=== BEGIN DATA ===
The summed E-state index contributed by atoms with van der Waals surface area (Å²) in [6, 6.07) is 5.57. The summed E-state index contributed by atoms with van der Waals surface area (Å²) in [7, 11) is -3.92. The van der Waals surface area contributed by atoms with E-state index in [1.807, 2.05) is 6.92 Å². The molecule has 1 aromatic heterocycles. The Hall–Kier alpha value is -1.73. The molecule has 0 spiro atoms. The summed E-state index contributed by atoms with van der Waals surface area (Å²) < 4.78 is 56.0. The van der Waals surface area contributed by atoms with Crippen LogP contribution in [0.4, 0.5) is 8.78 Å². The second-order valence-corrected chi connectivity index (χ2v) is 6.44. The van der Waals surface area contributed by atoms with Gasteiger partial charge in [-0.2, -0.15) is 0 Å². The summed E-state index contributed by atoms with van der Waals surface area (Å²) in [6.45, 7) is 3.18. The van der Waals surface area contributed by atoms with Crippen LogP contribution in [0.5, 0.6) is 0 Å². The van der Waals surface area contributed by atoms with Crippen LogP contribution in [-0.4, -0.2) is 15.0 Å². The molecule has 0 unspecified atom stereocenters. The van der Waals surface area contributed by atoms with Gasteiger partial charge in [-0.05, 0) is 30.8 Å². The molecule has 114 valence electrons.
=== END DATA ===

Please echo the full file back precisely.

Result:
The summed E-state index contributed by atoms with van der Waals surface area (Å²) in [6, 6.07) is 5.57. The summed E-state index contributed by atoms with van der Waals surface area (Å²) in [7, 11) is -3.92. The van der Waals surface area contributed by atoms with E-state index in [1.807, 2.05) is 6.92 Å². The molecule has 1 aromatic heterocycles. The Hall–Kier alpha value is -1.73. The molecule has 0 spiro atoms. The summed E-state index contributed by atoms with van der Waals surface area (Å²) < 4.78 is 56.0. The van der Waals surface area contributed by atoms with Crippen LogP contribution in [0.4, 0.5) is 8.78 Å². The second-order valence-corrected chi connectivity index (χ2v) is 6.44. The van der Waals surface area contributed by atoms with Gasteiger partial charge in [-0.2, -0.15) is 0 Å². The summed E-state index contributed by atoms with van der Waals surface area (Å²) in [6.45, 7) is 3.18. The van der Waals surface area contributed by atoms with Crippen LogP contribution in [0.5, 0.6) is 0 Å². The van der Waals surface area contributed by atoms with Crippen LogP contribution in [-0.4, -0.2) is 15.0 Å². The molecule has 0 unspecified atom stereocenters. The van der Waals surface area contributed by atoms with Gasteiger partial charge in [-0.05, 0) is 30.8 Å². The molecule has 114 valence electrons.